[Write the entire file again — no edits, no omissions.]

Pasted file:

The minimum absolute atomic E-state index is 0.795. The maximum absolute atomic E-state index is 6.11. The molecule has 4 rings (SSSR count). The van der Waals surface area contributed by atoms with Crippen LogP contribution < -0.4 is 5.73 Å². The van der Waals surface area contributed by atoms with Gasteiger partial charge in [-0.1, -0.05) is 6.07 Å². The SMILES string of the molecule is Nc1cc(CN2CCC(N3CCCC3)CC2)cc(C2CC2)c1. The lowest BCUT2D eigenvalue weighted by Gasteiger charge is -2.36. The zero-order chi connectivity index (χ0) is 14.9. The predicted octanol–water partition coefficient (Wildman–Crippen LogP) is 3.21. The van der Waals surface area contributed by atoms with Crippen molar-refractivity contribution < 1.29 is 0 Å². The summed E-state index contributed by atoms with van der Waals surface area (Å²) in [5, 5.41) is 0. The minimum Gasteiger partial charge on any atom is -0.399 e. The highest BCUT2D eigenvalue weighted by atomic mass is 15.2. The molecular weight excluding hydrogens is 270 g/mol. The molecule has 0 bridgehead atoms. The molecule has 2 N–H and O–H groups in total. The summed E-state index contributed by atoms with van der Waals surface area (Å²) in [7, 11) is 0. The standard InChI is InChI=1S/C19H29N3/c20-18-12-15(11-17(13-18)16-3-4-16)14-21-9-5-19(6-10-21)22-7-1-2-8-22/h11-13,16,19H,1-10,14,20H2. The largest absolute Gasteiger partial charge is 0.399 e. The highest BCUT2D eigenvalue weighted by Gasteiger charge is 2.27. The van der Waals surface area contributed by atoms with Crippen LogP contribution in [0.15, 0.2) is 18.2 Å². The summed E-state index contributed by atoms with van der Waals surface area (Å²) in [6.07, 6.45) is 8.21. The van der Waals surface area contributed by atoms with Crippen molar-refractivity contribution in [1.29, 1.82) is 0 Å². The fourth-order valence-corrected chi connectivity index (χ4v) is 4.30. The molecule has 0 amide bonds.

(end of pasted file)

The minimum absolute atomic E-state index is 0.795. The maximum absolute atomic E-state index is 6.11. The molecule has 4 rings (SSSR count). The van der Waals surface area contributed by atoms with Crippen LogP contribution < -0.4 is 5.73 Å². The van der Waals surface area contributed by atoms with Gasteiger partial charge in [-0.1, -0.05) is 6.07 Å². The SMILES string of the molecule is Nc1cc(CN2CCC(N3CCCC3)CC2)cc(C2CC2)c1. The lowest BCUT2D eigenvalue weighted by Gasteiger charge is -2.36. The zero-order chi connectivity index (χ0) is 14.9. The predicted octanol–water partition coefficient (Wildman–Crippen LogP) is 3.21. The van der Waals surface area contributed by atoms with Crippen molar-refractivity contribution < 1.29 is 0 Å². The summed E-state index contributed by atoms with van der Waals surface area (Å²) in [5, 5.41) is 0. The minimum Gasteiger partial charge on any atom is -0.399 e. The highest BCUT2D eigenvalue weighted by atomic mass is 15.2. The molecular weight excluding hydrogens is 270 g/mol. The molecule has 0 bridgehead atoms. The molecule has 2 N–H and O–H groups in total. The summed E-state index contributed by atoms with van der Waals surface area (Å²) in [7, 11) is 0. The standard InChI is InChI=1S/C19H29N3/c20-18-12-15(11-17(13-18)16-3-4-16)14-21-9-5-19(6-10-21)22-7-1-2-8-22/h11-13,16,19H,1-10,14,20H2. The largest absolute Gasteiger partial charge is 0.399 e. The highest BCUT2D eigenvalue weighted by Gasteiger charge is 2.27. The van der Waals surface area contributed by atoms with Crippen LogP contribution in [0.15, 0.2) is 18.2 Å². The summed E-state index contributed by atoms with van der Waals surface area (Å²) in [6.07, 6.45) is 8.21. The van der Waals surface area contributed by atoms with Crippen molar-refractivity contribution in [1.29, 1.82) is 0 Å². The fourth-order valence-corrected chi connectivity index (χ4v) is 4.30. The molecule has 0 amide bonds.